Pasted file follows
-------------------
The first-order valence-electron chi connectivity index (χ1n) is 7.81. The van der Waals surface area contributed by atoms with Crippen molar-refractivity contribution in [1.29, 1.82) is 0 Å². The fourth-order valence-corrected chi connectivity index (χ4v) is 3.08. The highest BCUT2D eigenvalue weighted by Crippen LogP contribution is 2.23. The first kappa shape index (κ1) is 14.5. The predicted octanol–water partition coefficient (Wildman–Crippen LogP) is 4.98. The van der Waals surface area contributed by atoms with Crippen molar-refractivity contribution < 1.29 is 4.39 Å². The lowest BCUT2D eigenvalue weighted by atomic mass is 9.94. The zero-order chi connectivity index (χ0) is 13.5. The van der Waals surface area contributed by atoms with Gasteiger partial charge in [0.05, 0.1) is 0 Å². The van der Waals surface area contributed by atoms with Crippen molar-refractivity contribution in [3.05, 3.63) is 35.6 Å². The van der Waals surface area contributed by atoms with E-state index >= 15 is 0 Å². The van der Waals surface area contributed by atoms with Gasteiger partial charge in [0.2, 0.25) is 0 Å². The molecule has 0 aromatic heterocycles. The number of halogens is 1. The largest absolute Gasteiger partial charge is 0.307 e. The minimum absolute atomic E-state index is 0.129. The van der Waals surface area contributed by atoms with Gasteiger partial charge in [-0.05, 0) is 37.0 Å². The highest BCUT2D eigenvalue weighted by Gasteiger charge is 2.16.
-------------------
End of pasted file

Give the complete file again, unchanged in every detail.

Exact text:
The first-order valence-electron chi connectivity index (χ1n) is 7.81. The van der Waals surface area contributed by atoms with Crippen molar-refractivity contribution in [1.29, 1.82) is 0 Å². The fourth-order valence-corrected chi connectivity index (χ4v) is 3.08. The highest BCUT2D eigenvalue weighted by Crippen LogP contribution is 2.23. The first kappa shape index (κ1) is 14.5. The predicted octanol–water partition coefficient (Wildman–Crippen LogP) is 4.98. The van der Waals surface area contributed by atoms with Crippen molar-refractivity contribution < 1.29 is 4.39 Å². The lowest BCUT2D eigenvalue weighted by atomic mass is 9.94. The zero-order chi connectivity index (χ0) is 13.5. The van der Waals surface area contributed by atoms with Gasteiger partial charge in [0.05, 0.1) is 0 Å². The van der Waals surface area contributed by atoms with Crippen molar-refractivity contribution in [3.05, 3.63) is 35.6 Å². The van der Waals surface area contributed by atoms with E-state index >= 15 is 0 Å². The van der Waals surface area contributed by atoms with Gasteiger partial charge in [0.2, 0.25) is 0 Å². The molecule has 0 aromatic heterocycles. The number of halogens is 1. The largest absolute Gasteiger partial charge is 0.307 e. The minimum absolute atomic E-state index is 0.129. The van der Waals surface area contributed by atoms with Gasteiger partial charge in [-0.05, 0) is 37.0 Å². The highest BCUT2D eigenvalue weighted by Gasteiger charge is 2.16.